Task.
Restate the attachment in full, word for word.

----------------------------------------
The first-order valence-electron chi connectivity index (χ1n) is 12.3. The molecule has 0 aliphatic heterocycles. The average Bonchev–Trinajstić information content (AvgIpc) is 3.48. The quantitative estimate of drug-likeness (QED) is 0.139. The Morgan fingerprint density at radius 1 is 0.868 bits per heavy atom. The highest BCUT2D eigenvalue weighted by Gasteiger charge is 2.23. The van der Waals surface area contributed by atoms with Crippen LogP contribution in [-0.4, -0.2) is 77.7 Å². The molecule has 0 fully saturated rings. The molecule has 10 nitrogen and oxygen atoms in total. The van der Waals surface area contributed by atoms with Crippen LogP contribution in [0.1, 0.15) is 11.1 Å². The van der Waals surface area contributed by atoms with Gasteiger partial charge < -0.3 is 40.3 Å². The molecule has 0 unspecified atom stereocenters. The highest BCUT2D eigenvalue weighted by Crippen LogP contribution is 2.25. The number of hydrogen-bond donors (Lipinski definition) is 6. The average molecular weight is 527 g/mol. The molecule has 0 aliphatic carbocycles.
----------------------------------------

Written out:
The first-order valence-electron chi connectivity index (χ1n) is 12.3. The molecule has 0 aliphatic heterocycles. The average Bonchev–Trinajstić information content (AvgIpc) is 3.48. The quantitative estimate of drug-likeness (QED) is 0.139. The Morgan fingerprint density at radius 1 is 0.868 bits per heavy atom. The highest BCUT2D eigenvalue weighted by Gasteiger charge is 2.23. The van der Waals surface area contributed by atoms with Crippen LogP contribution in [-0.4, -0.2) is 77.7 Å². The molecule has 0 fully saturated rings. The molecule has 10 nitrogen and oxygen atoms in total. The van der Waals surface area contributed by atoms with Crippen LogP contribution in [0.1, 0.15) is 11.1 Å². The van der Waals surface area contributed by atoms with Gasteiger partial charge < -0.3 is 40.3 Å². The molecule has 0 unspecified atom stereocenters. The highest BCUT2D eigenvalue weighted by Crippen LogP contribution is 2.25. The number of hydrogen-bond donors (Lipinski definition) is 6. The average molecular weight is 527 g/mol. The molecule has 0 aliphatic carbocycles.